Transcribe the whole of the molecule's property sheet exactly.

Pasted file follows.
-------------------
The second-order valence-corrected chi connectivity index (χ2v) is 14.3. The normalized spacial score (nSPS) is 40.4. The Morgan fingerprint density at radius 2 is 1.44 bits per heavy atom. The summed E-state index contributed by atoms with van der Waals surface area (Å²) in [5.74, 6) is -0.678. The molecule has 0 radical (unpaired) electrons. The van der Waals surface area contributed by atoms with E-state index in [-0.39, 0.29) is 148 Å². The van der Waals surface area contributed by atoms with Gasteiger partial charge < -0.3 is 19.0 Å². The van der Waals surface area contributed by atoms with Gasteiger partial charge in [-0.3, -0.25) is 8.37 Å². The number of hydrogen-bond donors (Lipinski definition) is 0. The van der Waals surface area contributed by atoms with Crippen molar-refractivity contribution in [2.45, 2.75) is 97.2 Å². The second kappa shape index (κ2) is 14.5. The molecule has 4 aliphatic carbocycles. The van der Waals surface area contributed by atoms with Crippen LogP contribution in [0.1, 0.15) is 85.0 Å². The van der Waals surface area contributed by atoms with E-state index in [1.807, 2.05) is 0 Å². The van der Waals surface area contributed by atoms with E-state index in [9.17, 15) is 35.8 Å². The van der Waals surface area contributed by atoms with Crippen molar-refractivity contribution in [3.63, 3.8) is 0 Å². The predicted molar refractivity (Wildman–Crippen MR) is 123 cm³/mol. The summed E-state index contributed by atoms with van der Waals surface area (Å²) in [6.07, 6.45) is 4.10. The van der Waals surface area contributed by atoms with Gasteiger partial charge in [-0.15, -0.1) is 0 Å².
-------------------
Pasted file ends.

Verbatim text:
The second-order valence-corrected chi connectivity index (χ2v) is 14.3. The normalized spacial score (nSPS) is 40.4. The Morgan fingerprint density at radius 2 is 1.44 bits per heavy atom. The summed E-state index contributed by atoms with van der Waals surface area (Å²) in [5.74, 6) is -0.678. The molecule has 0 radical (unpaired) electrons. The van der Waals surface area contributed by atoms with E-state index in [-0.39, 0.29) is 148 Å². The van der Waals surface area contributed by atoms with Gasteiger partial charge < -0.3 is 19.0 Å². The van der Waals surface area contributed by atoms with Gasteiger partial charge in [-0.3, -0.25) is 8.37 Å². The number of hydrogen-bond donors (Lipinski definition) is 0. The van der Waals surface area contributed by atoms with Crippen molar-refractivity contribution in [2.45, 2.75) is 97.2 Å². The second kappa shape index (κ2) is 14.5. The molecule has 4 aliphatic carbocycles. The van der Waals surface area contributed by atoms with Crippen LogP contribution in [0.1, 0.15) is 85.0 Å². The van der Waals surface area contributed by atoms with E-state index in [1.807, 2.05) is 0 Å². The van der Waals surface area contributed by atoms with E-state index in [9.17, 15) is 35.8 Å². The van der Waals surface area contributed by atoms with Crippen molar-refractivity contribution in [3.63, 3.8) is 0 Å². The predicted molar refractivity (Wildman–Crippen MR) is 123 cm³/mol. The summed E-state index contributed by atoms with van der Waals surface area (Å²) in [6.07, 6.45) is 4.10. The van der Waals surface area contributed by atoms with Gasteiger partial charge in [-0.15, -0.1) is 0 Å².